by Heidi Simmons
A Story in “Unseen” Layers
Alif the Unseen
By G. Willow Wilson
One of the great joys of reading is the places it can take you. New worlds, cultures, ideas are but a few of the treasures we seek in an entertaining read. Good prose allows us to engage with a character and be caught up with his or her fears, concerns and ambitions. G. Willow Wilson’s Alif the Unseen, (Grove Press, 440 pages) has all the right enticing elements for a refreshing and provocative narrative but falls short when it comes to a compelling main character and a plot that can live up to its thematic meaning.
Alif is an avatar for a twenty something programmer and hacker who lives in an unnamed Middle Eastern Emirate. His many clients require cyber anonymity in a country that spends a large portion of its budget policing the Internet to keep tabs on its people. Alif is an outsider because he’s half Arab and half East Indian; his full Persian upper-class girlfriend leaves him when her father betroths her to another man.
Angry at his now ex-girlfriend, Alif writes a brilliant computer program to get back at her for “never wanting to see him again.” Ironically, it falls into the hands of the government and puts him and his clients in jeopardy. The Ex also bestows an ancient book to Alif further complicating his life. The chief enforcer, called “The Hand,” wants him and the book at any cost for its wisdom, knowledge and the power it still possesses.
This is not in any way a boy gets girl, boy loses girl, boy gets girl back story set in the Islamic world. (Not that there’s anything wrong with that.) In fact, the boy/girl relationship has little to do with the greater narrative. This book is all about the “unseen” world. Thematically, Alif the Unseen has layers upon layers of mystical, magical, religious and philosophical connotations and meanderings.
One example: the name “Alif” is the first letter of the Arabic alphabet. There is a special way to write the letter and it is symbolic of God’s presence. It is described as the first line of code ever written in the Quran. Wilson is very much in control of these layers of meaning that give Alif The Unseen its thematic depth.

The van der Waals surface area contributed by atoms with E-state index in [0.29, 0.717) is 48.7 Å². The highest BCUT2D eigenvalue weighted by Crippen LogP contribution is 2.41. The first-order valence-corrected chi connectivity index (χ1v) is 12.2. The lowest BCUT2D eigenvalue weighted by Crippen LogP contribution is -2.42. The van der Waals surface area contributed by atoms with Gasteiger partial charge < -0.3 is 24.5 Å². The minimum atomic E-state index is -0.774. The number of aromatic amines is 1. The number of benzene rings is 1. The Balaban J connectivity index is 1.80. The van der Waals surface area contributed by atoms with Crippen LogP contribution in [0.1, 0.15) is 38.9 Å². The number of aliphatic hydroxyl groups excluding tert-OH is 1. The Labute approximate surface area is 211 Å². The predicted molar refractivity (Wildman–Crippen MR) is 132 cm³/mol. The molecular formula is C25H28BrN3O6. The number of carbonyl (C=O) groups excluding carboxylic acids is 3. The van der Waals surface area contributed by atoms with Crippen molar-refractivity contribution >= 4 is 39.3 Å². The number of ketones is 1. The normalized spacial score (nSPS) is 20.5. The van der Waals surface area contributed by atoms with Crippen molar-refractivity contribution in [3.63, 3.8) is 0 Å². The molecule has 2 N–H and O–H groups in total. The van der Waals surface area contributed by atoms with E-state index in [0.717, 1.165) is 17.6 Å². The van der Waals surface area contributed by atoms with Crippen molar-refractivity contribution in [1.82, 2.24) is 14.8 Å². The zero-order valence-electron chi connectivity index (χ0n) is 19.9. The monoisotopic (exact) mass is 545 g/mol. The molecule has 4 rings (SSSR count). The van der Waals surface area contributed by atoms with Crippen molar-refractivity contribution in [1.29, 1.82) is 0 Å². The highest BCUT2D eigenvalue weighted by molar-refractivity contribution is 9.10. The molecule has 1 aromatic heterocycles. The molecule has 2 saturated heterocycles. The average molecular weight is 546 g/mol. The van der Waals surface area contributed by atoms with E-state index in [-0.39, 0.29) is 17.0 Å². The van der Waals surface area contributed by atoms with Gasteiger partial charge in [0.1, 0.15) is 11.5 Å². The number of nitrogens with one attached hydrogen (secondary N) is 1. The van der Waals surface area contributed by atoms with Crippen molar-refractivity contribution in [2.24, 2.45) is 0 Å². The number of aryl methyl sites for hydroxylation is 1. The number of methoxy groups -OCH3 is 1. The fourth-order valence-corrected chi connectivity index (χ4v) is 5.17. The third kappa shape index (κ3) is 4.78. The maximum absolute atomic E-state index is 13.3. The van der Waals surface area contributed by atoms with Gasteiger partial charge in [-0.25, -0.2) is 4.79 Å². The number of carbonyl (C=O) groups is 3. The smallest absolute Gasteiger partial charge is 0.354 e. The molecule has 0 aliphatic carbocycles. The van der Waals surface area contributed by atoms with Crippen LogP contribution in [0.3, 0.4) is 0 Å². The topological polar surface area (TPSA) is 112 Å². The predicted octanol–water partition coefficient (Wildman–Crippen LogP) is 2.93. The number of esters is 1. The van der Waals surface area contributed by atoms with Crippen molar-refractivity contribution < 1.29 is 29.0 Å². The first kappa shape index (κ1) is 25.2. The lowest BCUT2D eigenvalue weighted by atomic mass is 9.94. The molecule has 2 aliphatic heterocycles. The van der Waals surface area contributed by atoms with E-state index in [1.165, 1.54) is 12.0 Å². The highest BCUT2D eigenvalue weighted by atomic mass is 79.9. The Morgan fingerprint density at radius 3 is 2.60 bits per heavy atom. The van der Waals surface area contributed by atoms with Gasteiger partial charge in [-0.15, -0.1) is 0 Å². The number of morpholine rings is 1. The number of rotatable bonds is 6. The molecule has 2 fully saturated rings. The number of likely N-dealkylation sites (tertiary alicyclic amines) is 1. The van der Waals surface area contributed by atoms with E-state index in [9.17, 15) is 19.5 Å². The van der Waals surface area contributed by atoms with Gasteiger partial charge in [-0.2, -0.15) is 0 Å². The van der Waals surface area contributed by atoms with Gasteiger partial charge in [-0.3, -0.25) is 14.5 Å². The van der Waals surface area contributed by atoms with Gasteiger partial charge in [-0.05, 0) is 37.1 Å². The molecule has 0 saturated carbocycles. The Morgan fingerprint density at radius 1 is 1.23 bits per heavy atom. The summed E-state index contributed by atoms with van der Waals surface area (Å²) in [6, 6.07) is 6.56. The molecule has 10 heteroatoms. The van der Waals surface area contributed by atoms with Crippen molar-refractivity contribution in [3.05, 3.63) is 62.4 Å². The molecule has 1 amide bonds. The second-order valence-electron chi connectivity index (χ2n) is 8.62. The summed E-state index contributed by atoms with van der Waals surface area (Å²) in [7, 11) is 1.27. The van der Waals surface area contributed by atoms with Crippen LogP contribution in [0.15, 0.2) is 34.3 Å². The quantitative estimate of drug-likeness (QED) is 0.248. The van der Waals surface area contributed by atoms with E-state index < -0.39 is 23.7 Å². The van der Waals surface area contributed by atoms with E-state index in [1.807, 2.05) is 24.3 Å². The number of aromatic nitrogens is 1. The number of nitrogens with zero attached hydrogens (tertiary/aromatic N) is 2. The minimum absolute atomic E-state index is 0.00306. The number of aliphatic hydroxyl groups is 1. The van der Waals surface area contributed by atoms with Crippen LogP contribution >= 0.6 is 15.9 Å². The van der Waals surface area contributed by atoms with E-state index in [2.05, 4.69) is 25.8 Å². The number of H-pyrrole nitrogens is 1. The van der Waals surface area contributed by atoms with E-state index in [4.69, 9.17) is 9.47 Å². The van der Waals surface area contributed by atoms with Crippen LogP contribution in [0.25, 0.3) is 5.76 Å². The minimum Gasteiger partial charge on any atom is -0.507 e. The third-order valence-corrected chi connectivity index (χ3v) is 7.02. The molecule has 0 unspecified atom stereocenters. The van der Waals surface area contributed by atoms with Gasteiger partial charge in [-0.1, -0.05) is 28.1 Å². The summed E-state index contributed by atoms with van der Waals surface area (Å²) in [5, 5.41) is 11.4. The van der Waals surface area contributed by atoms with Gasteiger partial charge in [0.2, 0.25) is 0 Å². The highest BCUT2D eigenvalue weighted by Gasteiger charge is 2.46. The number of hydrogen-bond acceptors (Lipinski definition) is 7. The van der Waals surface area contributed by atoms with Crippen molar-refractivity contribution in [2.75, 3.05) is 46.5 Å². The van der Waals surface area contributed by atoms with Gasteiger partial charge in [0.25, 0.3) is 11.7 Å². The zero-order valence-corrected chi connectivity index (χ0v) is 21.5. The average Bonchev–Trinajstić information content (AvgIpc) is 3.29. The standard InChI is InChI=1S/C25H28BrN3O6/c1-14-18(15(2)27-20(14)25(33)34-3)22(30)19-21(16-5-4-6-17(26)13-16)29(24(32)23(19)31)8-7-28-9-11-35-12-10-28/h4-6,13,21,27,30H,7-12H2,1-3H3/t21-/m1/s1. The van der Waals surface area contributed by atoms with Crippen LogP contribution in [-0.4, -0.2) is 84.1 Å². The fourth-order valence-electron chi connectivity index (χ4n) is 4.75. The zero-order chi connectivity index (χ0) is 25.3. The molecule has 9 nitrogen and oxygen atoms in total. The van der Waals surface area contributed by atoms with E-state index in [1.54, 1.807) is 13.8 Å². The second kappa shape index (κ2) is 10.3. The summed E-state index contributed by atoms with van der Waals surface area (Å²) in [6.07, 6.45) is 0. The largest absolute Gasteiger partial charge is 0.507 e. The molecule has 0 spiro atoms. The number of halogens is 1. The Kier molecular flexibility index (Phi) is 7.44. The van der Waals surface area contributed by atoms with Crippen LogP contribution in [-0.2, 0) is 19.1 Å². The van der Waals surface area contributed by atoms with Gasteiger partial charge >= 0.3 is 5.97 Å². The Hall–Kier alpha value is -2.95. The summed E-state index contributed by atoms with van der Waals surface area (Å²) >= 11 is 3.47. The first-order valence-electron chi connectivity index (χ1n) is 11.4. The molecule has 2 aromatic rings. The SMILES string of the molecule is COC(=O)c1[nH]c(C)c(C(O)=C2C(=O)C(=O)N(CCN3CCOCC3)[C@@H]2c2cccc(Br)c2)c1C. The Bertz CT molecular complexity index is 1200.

The novel, likely set in our current day and time, though not specifically stated, and in an unnamed place ruled by religious tyranny (though it is very much like Iran), Wilson merges the complex and challenging modern world with the magical and spiritual world of the ancient Middle East.
Some of the best moments and writing are when Alif hooks-up with Vikram the Vampire, a satanic shape-shifting character, who aids him in his battle against “The Hand.” He calls Alif “younger brother” and “son of Adam.” He is a Jinn. Made by the same Creator only at a different time in history. Vikram serves as a guide and takes Alif to a parallel universe to authenticate and understand the nature of the ancient book. Not unlike like Harry Potter going through the wall at the train station, Alif enters another realm that is beautiful and dangerous. Unfortunately they do not spend enough time there.
The domain of the magical, mystical and spiritual is delightful to read but for this reader it was difficult to stay interested and involved when the main character Alif was so unlikable. Frankly, I did not care about him or his plight. There is just too much of Alif.
Perhaps I did not fully grasp the story as it makes many references to Arab words and phrases that go without any explanation. Not understanding made me feel that I was not suppose to know because I am an outsider — specifically, a dumb American.
Wilson, an American herself, is a recent convert to Islam who now lives in Egypt. Clearly she has a passion for her new religion and all the wonderful mysticism that accompanies it. She is a capable writer and I appreciated her ability to show the gap between the spiritual and the secular worlds.
If there were 150 less pages, I think the layers would be more potent and more easily seen.